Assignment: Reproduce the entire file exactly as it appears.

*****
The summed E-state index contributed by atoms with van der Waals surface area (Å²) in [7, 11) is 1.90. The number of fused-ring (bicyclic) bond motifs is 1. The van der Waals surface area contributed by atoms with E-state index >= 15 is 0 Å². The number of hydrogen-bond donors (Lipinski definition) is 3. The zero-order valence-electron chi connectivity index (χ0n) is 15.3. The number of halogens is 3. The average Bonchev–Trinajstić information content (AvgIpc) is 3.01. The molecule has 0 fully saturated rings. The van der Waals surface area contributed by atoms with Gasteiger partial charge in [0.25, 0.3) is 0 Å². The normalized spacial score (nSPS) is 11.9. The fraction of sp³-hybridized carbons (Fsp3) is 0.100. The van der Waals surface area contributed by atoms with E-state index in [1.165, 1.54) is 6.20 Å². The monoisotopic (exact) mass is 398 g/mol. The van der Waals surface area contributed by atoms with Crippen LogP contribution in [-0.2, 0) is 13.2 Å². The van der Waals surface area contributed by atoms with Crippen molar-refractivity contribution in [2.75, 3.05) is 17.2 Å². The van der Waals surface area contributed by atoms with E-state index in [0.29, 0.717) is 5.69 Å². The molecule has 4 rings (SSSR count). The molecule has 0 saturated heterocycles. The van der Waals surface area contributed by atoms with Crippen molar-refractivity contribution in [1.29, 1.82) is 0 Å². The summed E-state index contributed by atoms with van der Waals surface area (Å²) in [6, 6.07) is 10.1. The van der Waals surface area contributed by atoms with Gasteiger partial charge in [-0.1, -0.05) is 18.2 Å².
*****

The summed E-state index contributed by atoms with van der Waals surface area (Å²) in [7, 11) is 1.90. The number of fused-ring (bicyclic) bond motifs is 1. The van der Waals surface area contributed by atoms with E-state index >= 15 is 0 Å². The number of hydrogen-bond donors (Lipinski definition) is 3. The zero-order valence-electron chi connectivity index (χ0n) is 15.3. The number of halogens is 3. The average Bonchev–Trinajstić information content (AvgIpc) is 3.01. The molecule has 0 fully saturated rings. The van der Waals surface area contributed by atoms with Gasteiger partial charge in [0.25, 0.3) is 0 Å². The normalized spacial score (nSPS) is 11.9. The fraction of sp³-hybridized carbons (Fsp3) is 0.100. The van der Waals surface area contributed by atoms with E-state index in [1.165, 1.54) is 6.20 Å². The monoisotopic (exact) mass is 398 g/mol. The van der Waals surface area contributed by atoms with Crippen LogP contribution in [-0.2, 0) is 13.2 Å². The van der Waals surface area contributed by atoms with Crippen molar-refractivity contribution in [2.75, 3.05) is 17.2 Å². The van der Waals surface area contributed by atoms with E-state index in [0.29, 0.717) is 5.69 Å². The molecule has 4 rings (SSSR count). The molecule has 0 saturated heterocycles. The van der Waals surface area contributed by atoms with Crippen molar-refractivity contribution in [1.29, 1.82) is 0 Å². The summed E-state index contributed by atoms with van der Waals surface area (Å²) in [6, 6.07) is 10.1. The van der Waals surface area contributed by atoms with Gasteiger partial charge in [-0.1, -0.05) is 18.2 Å².